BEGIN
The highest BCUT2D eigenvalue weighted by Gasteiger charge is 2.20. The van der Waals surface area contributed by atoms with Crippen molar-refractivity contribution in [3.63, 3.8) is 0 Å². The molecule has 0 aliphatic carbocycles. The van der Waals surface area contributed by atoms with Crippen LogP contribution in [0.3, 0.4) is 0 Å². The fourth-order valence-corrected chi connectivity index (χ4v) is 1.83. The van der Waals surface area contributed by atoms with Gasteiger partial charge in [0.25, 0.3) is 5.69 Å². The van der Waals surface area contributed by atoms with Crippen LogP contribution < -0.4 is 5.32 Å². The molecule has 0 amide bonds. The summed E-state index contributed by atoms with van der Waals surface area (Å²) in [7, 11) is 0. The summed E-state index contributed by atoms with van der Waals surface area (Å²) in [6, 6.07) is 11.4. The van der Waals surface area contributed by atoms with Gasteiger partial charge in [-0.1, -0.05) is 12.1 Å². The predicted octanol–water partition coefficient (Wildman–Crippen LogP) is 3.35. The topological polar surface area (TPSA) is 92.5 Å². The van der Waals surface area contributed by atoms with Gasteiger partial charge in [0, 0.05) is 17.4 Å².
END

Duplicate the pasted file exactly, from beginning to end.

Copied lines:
The highest BCUT2D eigenvalue weighted by Gasteiger charge is 2.20. The van der Waals surface area contributed by atoms with Crippen molar-refractivity contribution in [3.63, 3.8) is 0 Å². The molecule has 0 aliphatic carbocycles. The van der Waals surface area contributed by atoms with Crippen LogP contribution in [0.3, 0.4) is 0 Å². The fourth-order valence-corrected chi connectivity index (χ4v) is 1.83. The van der Waals surface area contributed by atoms with Gasteiger partial charge in [0.25, 0.3) is 5.69 Å². The van der Waals surface area contributed by atoms with Crippen LogP contribution < -0.4 is 5.32 Å². The molecule has 0 amide bonds. The summed E-state index contributed by atoms with van der Waals surface area (Å²) in [7, 11) is 0. The summed E-state index contributed by atoms with van der Waals surface area (Å²) in [6, 6.07) is 11.4. The van der Waals surface area contributed by atoms with Gasteiger partial charge in [-0.1, -0.05) is 12.1 Å². The predicted octanol–water partition coefficient (Wildman–Crippen LogP) is 3.35. The topological polar surface area (TPSA) is 92.5 Å². The van der Waals surface area contributed by atoms with Gasteiger partial charge in [0, 0.05) is 17.4 Å².